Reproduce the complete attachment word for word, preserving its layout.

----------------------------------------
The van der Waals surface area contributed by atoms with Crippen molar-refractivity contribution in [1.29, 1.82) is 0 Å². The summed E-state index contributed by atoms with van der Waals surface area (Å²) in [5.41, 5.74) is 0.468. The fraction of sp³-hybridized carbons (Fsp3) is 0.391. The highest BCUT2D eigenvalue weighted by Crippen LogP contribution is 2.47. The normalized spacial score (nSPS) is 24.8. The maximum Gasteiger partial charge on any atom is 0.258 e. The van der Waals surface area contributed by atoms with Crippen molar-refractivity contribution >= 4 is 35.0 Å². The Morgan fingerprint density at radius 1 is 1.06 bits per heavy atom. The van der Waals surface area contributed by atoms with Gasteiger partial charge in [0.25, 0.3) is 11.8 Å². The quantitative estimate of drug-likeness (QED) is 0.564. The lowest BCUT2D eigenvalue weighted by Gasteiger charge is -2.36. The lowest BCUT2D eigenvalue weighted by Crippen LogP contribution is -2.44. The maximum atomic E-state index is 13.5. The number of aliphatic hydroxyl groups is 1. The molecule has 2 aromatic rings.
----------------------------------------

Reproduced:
The van der Waals surface area contributed by atoms with Crippen molar-refractivity contribution in [1.29, 1.82) is 0 Å². The summed E-state index contributed by atoms with van der Waals surface area (Å²) in [5.41, 5.74) is 0.468. The fraction of sp³-hybridized carbons (Fsp3) is 0.391. The highest BCUT2D eigenvalue weighted by Crippen LogP contribution is 2.47. The normalized spacial score (nSPS) is 24.8. The maximum Gasteiger partial charge on any atom is 0.258 e. The van der Waals surface area contributed by atoms with Crippen molar-refractivity contribution >= 4 is 35.0 Å². The Morgan fingerprint density at radius 1 is 1.06 bits per heavy atom. The van der Waals surface area contributed by atoms with Gasteiger partial charge in [0.25, 0.3) is 11.8 Å². The quantitative estimate of drug-likeness (QED) is 0.564. The lowest BCUT2D eigenvalue weighted by Gasteiger charge is -2.36. The lowest BCUT2D eigenvalue weighted by Crippen LogP contribution is -2.44. The maximum atomic E-state index is 13.5. The number of aliphatic hydroxyl groups is 1. The molecule has 2 aromatic rings.